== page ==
Photo: Don & Maria Hitchcock 1140h 16th June 2014



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Engineers are endlessly creative.

Bascule bridges such as the one we had seen at Scharsterrijnbrug the previous day have a massive counterweight, a bascule, hidden under the construction, then today we had seen a couple of small, identical hand operated rotating bridges, with no counterweight needed, and now we came across this bridge near Lippenhuizen, just outside Gorredijk, which has the counterweight above the bridge. This is necessary in this case because there is no room for a bascule in this situation.

There are also bridges which raise the bridge but do not use a counterweight at all, instead they use very strong hydraulic systems to raise and lower the bridge, in cases where for aesthetics or lack of room, a counterweight is not desired.

This bridge is opened when the skipper phones the bridge operator.

Photo: Don & Maria Hitchcock 1146h 16th June 2014



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Moments after the first boat passed through, another came hot on its tail, the same one in fact that we had seen five minutes earlier using the rotating bridge in the image above.

We were obviously travelling just a little faster than the canal boats!

Travelling together like this is an efficient way to use the bridges.

Photo: Don & Maria Hitchcock 1146h 16th June 2014



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The cycleway then started following a non-navigable section of canal, though in front of this house there was a very small jetty into the canal, possibly for launching a kayak, with a mallard duck in residence.

Photo: Don & Maria Hitchcock 1202h 16th June 2014



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This was a particularly elegant and minimal thatched roof design, with ceramic tiles along the ridge line and at the window for weather proofing at these vulnerable points.

Because the canal was not suitable for navigation, it was possible to have permanent crossings, over drainage pipes, for pedestrian access, without the need for moveable bridges.

Photo: Don & Maria Hitchcock 1202h 16th June 2014



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This whimsical display was no doubt in celebration of the Dutch efforts at the FIFA football world cup of 2014.

Orange is the national colour of the Netherlands, and their flag is red, white and blue. The lion toy footballers are also pointers to the lion as part of the history of the Netherlands, and the lion symbol is on the shirts of Dutch national football players.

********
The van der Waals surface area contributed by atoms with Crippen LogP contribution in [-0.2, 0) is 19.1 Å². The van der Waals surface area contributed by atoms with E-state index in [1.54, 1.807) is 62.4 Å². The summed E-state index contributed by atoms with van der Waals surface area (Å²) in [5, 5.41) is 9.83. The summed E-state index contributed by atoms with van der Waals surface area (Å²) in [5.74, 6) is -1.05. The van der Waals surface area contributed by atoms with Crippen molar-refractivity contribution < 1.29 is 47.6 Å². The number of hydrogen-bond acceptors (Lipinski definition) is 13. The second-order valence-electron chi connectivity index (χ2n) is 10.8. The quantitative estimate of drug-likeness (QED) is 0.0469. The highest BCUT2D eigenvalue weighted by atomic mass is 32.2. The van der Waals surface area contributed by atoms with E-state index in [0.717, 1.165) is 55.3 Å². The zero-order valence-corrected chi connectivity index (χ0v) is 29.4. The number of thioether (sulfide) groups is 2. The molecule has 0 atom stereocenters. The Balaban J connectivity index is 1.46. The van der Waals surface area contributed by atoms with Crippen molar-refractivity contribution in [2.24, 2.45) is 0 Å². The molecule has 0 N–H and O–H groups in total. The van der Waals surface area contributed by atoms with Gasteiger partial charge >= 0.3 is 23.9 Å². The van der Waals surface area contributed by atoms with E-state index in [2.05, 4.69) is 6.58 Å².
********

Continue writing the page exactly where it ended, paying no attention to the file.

Photo: Don & Maria Hitchcock 1212h 16th June 2014



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The cycling network of the Netherlands is ideal for school excursions.

Photo: Don & Maria Hitchcock 1314h 16th June 2014



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These appeared to be opium poppies, Papaver somniferum in an open field beside the cycleway. They are grown for poppy seeds and oil.

Photo: Don & Maria Hitchcock 1314h 16th June 2014



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We were glad to get to the camping grounds, and they were clearly marked.

Photo: Don & Maria Hitchcock



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It was a basic but quite adequate camp in the grassy field behind a farmhouse, Camping De Veenhoeve, which is just past Smilde.

Photo: Don & Maria Hitchcock 1725h 16th June 2014


From Maria's Diary:

I'd written down the names of the camping places last night so we decided to stop at the camping area near Smilde.

The mini camping area is really a big lawn behind a farmhouse. It has a shower, toilet and even a plastic table and chairs for €10 at the time we were there. We settled down for the night. It had been a cool day with morning showers.



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Maria religiously kept track of our travels each day in her notebook, which was invaluable in piecing together the journey, and making sense of the photographs.

Photo: Don & Maria Hitchcock 1827h 16th June 2014



Cycling from Amsterdam to Copenhagen

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Day 5, 16th June 2014

Heerenveen - Gorredijk - Jubbega - Donkerbroek - Oosterwolde - Appelscha - Smilde

52 km (244 km from the start)